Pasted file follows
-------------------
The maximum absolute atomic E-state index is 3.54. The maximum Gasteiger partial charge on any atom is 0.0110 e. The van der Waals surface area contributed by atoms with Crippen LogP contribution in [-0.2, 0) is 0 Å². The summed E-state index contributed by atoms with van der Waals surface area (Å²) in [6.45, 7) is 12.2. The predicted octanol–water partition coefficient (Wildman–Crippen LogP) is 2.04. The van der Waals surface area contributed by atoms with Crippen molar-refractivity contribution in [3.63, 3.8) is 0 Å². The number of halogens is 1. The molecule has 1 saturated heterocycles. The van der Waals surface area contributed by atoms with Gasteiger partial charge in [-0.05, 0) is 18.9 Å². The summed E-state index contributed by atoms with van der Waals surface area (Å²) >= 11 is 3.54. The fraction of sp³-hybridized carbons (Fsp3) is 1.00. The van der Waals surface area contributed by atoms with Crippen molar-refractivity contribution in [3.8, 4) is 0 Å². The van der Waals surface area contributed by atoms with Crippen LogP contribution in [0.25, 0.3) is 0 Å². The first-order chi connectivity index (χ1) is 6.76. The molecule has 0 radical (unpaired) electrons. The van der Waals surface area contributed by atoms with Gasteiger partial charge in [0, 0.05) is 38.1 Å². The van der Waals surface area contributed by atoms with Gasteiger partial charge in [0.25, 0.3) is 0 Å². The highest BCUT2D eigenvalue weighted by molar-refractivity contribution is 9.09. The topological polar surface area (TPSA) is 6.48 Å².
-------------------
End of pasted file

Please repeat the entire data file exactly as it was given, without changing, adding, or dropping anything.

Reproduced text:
The maximum absolute atomic E-state index is 3.54. The maximum Gasteiger partial charge on any atom is 0.0110 e. The van der Waals surface area contributed by atoms with Crippen LogP contribution in [-0.2, 0) is 0 Å². The summed E-state index contributed by atoms with van der Waals surface area (Å²) in [6.45, 7) is 12.2. The predicted octanol–water partition coefficient (Wildman–Crippen LogP) is 2.04. The van der Waals surface area contributed by atoms with Crippen molar-refractivity contribution in [3.63, 3.8) is 0 Å². The number of halogens is 1. The molecule has 1 saturated heterocycles. The van der Waals surface area contributed by atoms with Gasteiger partial charge in [-0.05, 0) is 18.9 Å². The summed E-state index contributed by atoms with van der Waals surface area (Å²) >= 11 is 3.54. The fraction of sp³-hybridized carbons (Fsp3) is 1.00. The van der Waals surface area contributed by atoms with Crippen molar-refractivity contribution in [3.8, 4) is 0 Å². The van der Waals surface area contributed by atoms with Crippen LogP contribution in [0.25, 0.3) is 0 Å². The first-order chi connectivity index (χ1) is 6.76. The molecule has 0 radical (unpaired) electrons. The van der Waals surface area contributed by atoms with Gasteiger partial charge in [0, 0.05) is 38.1 Å². The van der Waals surface area contributed by atoms with Gasteiger partial charge in [0.25, 0.3) is 0 Å². The highest BCUT2D eigenvalue weighted by molar-refractivity contribution is 9.09. The topological polar surface area (TPSA) is 6.48 Å².